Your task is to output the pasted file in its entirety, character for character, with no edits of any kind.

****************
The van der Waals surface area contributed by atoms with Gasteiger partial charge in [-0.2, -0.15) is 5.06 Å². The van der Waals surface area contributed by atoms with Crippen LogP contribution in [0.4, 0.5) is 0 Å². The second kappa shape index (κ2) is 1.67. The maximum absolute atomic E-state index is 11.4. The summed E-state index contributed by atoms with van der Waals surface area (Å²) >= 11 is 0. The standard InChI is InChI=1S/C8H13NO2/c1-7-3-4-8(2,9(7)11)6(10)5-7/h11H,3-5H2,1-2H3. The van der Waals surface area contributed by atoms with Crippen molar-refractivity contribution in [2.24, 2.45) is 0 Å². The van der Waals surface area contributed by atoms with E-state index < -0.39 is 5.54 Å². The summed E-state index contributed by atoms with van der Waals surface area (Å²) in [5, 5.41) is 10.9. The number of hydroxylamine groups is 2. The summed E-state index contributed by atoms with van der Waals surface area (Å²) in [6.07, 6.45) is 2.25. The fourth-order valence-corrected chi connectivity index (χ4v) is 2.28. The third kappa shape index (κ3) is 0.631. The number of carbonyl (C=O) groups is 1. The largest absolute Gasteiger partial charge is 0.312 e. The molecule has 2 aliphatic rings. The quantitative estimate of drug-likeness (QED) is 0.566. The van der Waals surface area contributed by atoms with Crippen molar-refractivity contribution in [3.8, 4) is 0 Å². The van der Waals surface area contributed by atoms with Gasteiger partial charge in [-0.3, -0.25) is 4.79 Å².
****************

The van der Waals surface area contributed by atoms with Gasteiger partial charge in [-0.2, -0.15) is 5.06 Å². The van der Waals surface area contributed by atoms with Crippen LogP contribution in [0.4, 0.5) is 0 Å². The second kappa shape index (κ2) is 1.67. The maximum absolute atomic E-state index is 11.4. The summed E-state index contributed by atoms with van der Waals surface area (Å²) >= 11 is 0. The standard InChI is InChI=1S/C8H13NO2/c1-7-3-4-8(2,9(7)11)6(10)5-7/h11H,3-5H2,1-2H3. The van der Waals surface area contributed by atoms with Crippen molar-refractivity contribution in [2.24, 2.45) is 0 Å². The van der Waals surface area contributed by atoms with E-state index < -0.39 is 5.54 Å². The summed E-state index contributed by atoms with van der Waals surface area (Å²) in [5, 5.41) is 10.9. The number of hydroxylamine groups is 2. The summed E-state index contributed by atoms with van der Waals surface area (Å²) in [6.07, 6.45) is 2.25. The fourth-order valence-corrected chi connectivity index (χ4v) is 2.28. The third kappa shape index (κ3) is 0.631. The number of carbonyl (C=O) groups is 1. The largest absolute Gasteiger partial charge is 0.312 e. The molecule has 2 aliphatic rings. The quantitative estimate of drug-likeness (QED) is 0.566. The van der Waals surface area contributed by atoms with Crippen molar-refractivity contribution in [3.8, 4) is 0 Å². The van der Waals surface area contributed by atoms with Gasteiger partial charge in [-0.3, -0.25) is 4.79 Å².